The popular programme is already being tapered, and the report may pressure the govt, which has so far helped support almost 10m jobs
LONDON • Chancellor of the Exchequer Rishi Sunak (picture) is putting two million viable jobs in peril by ending his coronavirus jobs support programme too early, risking an unnecessary unemployment crisis, according to a think tank.
The Institute for Public Policy Research (IPPR) estimates that three million workers will still be relying on the plan when it ends in October, two-thirds of whom are in roles that would be sustainable if the help was extended into next year.
Removing the support too early would “cause long-lasting damage to the economy and to people’s lives”, the authors of the report said. already being tapered, and the popular programme is report may add to pressure on the government to extend the aid, which has so far helped support almost 10 million jobs.
Even with the plan, which currently pays 80% of an employee’s wage, there are signs the labour market is in crisis.
The UK saw the biggest drop in employment since 2009 in the second quarter, and scores of UK firms, including newsagent and stationery retailer WH Smith plc and department store Debenhams plc, are already reported to be cutting jobs.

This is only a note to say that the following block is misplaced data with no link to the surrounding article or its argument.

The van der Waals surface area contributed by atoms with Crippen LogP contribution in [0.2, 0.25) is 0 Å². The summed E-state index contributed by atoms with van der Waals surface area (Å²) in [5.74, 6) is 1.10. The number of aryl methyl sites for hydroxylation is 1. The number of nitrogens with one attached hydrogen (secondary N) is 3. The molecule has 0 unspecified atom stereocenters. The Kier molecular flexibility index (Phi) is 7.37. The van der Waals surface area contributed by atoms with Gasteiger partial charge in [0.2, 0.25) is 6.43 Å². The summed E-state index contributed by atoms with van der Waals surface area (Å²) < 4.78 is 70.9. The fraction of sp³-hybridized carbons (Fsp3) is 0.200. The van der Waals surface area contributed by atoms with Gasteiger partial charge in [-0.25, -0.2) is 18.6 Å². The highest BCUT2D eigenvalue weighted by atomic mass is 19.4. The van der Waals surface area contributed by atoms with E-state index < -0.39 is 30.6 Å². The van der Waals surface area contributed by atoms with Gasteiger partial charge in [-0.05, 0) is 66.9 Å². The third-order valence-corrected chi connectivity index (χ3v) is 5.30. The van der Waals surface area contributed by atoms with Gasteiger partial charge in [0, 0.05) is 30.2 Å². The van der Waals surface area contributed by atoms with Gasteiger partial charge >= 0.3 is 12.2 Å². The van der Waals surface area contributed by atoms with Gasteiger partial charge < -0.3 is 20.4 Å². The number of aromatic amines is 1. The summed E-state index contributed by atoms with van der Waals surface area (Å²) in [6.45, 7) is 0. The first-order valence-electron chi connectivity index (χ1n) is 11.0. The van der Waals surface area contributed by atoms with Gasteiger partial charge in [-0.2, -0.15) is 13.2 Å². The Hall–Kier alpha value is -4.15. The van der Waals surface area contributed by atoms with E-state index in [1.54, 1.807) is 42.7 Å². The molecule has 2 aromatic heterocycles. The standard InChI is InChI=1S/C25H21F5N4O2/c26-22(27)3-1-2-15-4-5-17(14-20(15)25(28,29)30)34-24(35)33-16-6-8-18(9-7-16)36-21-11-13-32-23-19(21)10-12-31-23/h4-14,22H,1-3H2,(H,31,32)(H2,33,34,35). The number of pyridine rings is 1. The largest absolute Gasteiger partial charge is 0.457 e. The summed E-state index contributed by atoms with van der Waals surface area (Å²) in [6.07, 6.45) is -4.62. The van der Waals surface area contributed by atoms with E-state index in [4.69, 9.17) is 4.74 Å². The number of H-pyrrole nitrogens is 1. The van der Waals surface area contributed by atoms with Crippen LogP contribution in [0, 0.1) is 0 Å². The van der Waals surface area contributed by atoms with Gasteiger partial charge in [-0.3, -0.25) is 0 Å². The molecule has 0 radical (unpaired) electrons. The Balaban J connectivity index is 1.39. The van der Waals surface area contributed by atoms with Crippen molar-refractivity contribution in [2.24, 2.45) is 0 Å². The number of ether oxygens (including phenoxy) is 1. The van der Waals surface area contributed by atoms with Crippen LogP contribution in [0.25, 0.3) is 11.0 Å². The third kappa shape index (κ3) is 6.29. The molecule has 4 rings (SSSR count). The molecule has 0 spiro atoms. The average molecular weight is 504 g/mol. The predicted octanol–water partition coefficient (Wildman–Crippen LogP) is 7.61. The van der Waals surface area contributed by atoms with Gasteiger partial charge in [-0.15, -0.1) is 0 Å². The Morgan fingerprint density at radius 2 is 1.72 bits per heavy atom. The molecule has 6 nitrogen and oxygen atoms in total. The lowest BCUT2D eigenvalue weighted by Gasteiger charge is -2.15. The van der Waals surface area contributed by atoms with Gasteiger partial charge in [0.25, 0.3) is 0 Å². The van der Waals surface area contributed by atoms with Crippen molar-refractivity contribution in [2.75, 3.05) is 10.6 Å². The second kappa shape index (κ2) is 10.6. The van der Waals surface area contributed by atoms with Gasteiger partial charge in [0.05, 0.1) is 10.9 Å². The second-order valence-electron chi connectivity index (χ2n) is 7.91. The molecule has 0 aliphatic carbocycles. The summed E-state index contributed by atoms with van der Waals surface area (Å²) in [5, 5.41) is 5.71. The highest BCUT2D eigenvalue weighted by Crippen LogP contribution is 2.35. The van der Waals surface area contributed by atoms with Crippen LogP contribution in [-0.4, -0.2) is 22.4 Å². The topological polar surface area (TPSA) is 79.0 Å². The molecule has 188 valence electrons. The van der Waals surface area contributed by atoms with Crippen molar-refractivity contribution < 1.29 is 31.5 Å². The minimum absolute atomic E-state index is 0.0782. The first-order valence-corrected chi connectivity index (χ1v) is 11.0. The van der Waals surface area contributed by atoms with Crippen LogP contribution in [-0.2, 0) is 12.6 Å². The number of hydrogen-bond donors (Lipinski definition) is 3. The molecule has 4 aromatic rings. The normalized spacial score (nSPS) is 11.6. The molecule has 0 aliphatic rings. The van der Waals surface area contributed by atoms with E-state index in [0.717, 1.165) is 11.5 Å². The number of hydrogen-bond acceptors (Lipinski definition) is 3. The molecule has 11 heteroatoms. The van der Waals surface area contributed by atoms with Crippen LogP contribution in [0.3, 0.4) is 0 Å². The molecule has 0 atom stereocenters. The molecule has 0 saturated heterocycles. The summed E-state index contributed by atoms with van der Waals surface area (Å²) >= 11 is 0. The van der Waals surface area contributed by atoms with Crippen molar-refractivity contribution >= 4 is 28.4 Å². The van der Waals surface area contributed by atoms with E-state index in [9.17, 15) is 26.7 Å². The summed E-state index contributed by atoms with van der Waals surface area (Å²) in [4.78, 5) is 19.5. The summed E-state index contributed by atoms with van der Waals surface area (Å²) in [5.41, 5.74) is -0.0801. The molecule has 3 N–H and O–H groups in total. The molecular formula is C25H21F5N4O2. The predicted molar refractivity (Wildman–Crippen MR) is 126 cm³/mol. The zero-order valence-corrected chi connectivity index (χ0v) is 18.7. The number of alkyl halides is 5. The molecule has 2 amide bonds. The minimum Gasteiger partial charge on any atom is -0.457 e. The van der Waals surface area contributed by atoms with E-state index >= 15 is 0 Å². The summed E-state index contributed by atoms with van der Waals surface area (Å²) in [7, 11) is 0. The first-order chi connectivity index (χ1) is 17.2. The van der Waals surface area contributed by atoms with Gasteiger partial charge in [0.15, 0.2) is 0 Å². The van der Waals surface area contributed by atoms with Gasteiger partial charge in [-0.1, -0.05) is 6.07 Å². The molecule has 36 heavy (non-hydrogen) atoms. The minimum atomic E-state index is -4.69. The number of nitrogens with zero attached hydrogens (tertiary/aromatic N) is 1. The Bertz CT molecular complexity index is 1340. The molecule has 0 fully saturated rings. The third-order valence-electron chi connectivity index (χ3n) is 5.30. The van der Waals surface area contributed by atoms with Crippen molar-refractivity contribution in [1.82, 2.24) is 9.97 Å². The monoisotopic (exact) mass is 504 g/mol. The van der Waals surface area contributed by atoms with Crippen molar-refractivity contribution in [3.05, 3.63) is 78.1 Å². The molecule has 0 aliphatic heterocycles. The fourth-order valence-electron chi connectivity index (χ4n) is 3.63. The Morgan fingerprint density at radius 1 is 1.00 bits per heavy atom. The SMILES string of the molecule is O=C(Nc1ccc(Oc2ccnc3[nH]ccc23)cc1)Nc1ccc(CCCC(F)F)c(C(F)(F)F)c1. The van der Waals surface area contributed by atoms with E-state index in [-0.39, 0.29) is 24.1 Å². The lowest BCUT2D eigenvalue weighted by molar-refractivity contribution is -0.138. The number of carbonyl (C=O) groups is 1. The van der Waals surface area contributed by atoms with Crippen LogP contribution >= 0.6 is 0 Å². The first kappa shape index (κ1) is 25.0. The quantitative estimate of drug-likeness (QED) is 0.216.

Meanwhile, the Bank of England, which has identified the labour market as the key risk to the UK’s recovery, estimates unemployment will almost double to 7.5% by the end of the year.
Still, Sunak insists the plan, which has cost the Treasury almost £35 billion (RM192.5 billion) so far, cannot last indefinitely. That’s partly due to the eye-watering price tag and because extending it may dissuade Britons from quitting jobs that may never return anyway, and hinder a necessary restructuring.
The IPPR recommended that, from October, the furlough plan be replaced by a Coronavirus Work-Sharing Scheme, which targets only jobs and businesses likely to be sustainable. That would run through March and cost just £7.9 billion, it said.
The IPPR found that around one million roles currently supported by the programme may never return, with retail, hospitality and manufacturing jobs particularly at risk. For these people, the government should look to scale up job creation efforts and overhaul the benefits system, the think tank said. — Bloomberg